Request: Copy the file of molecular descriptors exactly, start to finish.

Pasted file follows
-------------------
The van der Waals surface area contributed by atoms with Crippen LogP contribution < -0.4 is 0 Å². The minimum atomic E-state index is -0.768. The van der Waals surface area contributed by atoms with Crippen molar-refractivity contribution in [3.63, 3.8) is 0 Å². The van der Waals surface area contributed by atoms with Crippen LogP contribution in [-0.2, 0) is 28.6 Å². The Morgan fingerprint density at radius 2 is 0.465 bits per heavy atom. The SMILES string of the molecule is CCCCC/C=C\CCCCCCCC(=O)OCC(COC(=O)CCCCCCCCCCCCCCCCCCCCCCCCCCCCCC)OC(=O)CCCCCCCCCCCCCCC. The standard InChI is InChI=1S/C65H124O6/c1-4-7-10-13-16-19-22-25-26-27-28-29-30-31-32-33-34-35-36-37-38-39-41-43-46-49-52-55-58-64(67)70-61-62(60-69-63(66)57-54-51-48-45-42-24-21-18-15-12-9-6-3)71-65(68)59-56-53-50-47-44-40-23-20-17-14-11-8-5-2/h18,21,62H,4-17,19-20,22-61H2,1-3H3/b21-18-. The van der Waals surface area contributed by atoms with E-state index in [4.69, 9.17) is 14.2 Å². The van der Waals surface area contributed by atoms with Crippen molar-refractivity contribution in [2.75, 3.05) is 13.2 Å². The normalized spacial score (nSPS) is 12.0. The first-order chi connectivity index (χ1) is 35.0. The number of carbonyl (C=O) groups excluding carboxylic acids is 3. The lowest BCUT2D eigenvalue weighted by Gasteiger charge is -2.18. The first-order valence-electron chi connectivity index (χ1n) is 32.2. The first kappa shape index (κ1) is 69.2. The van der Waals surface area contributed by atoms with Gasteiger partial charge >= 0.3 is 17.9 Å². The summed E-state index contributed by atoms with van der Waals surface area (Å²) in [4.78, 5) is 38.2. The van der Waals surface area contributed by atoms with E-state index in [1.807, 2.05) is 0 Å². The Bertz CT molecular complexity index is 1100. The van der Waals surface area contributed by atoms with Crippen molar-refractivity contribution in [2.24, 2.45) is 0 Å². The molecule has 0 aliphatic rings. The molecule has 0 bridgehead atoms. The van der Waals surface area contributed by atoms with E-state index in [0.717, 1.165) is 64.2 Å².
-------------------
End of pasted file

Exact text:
The van der Waals surface area contributed by atoms with Crippen LogP contribution < -0.4 is 0 Å². The minimum atomic E-state index is -0.768. The van der Waals surface area contributed by atoms with Crippen molar-refractivity contribution in [3.63, 3.8) is 0 Å². The van der Waals surface area contributed by atoms with Crippen LogP contribution in [-0.2, 0) is 28.6 Å². The Morgan fingerprint density at radius 2 is 0.465 bits per heavy atom. The SMILES string of the molecule is CCCCC/C=C\CCCCCCCC(=O)OCC(COC(=O)CCCCCCCCCCCCCCCCCCCCCCCCCCCCCC)OC(=O)CCCCCCCCCCCCCCC. The standard InChI is InChI=1S/C65H124O6/c1-4-7-10-13-16-19-22-25-26-27-28-29-30-31-32-33-34-35-36-37-38-39-41-43-46-49-52-55-58-64(67)70-61-62(60-69-63(66)57-54-51-48-45-42-24-21-18-15-12-9-6-3)71-65(68)59-56-53-50-47-44-40-23-20-17-14-11-8-5-2/h18,21,62H,4-17,19-20,22-61H2,1-3H3/b21-18-. The van der Waals surface area contributed by atoms with E-state index in [4.69, 9.17) is 14.2 Å². The van der Waals surface area contributed by atoms with Crippen molar-refractivity contribution in [2.75, 3.05) is 13.2 Å². The normalized spacial score (nSPS) is 12.0. The first-order chi connectivity index (χ1) is 35.0. The number of carbonyl (C=O) groups excluding carboxylic acids is 3. The lowest BCUT2D eigenvalue weighted by Gasteiger charge is -2.18. The first-order valence-electron chi connectivity index (χ1n) is 32.2. The first kappa shape index (κ1) is 69.2. The van der Waals surface area contributed by atoms with Gasteiger partial charge >= 0.3 is 17.9 Å². The summed E-state index contributed by atoms with van der Waals surface area (Å²) in [4.78, 5) is 38.2. The van der Waals surface area contributed by atoms with E-state index in [1.807, 2.05) is 0 Å². The Bertz CT molecular complexity index is 1100. The van der Waals surface area contributed by atoms with Crippen molar-refractivity contribution in [2.24, 2.45) is 0 Å². The molecule has 0 aliphatic rings. The molecule has 0 bridgehead atoms. The van der Waals surface area contributed by atoms with E-state index in [0.717, 1.165) is 64.2 Å².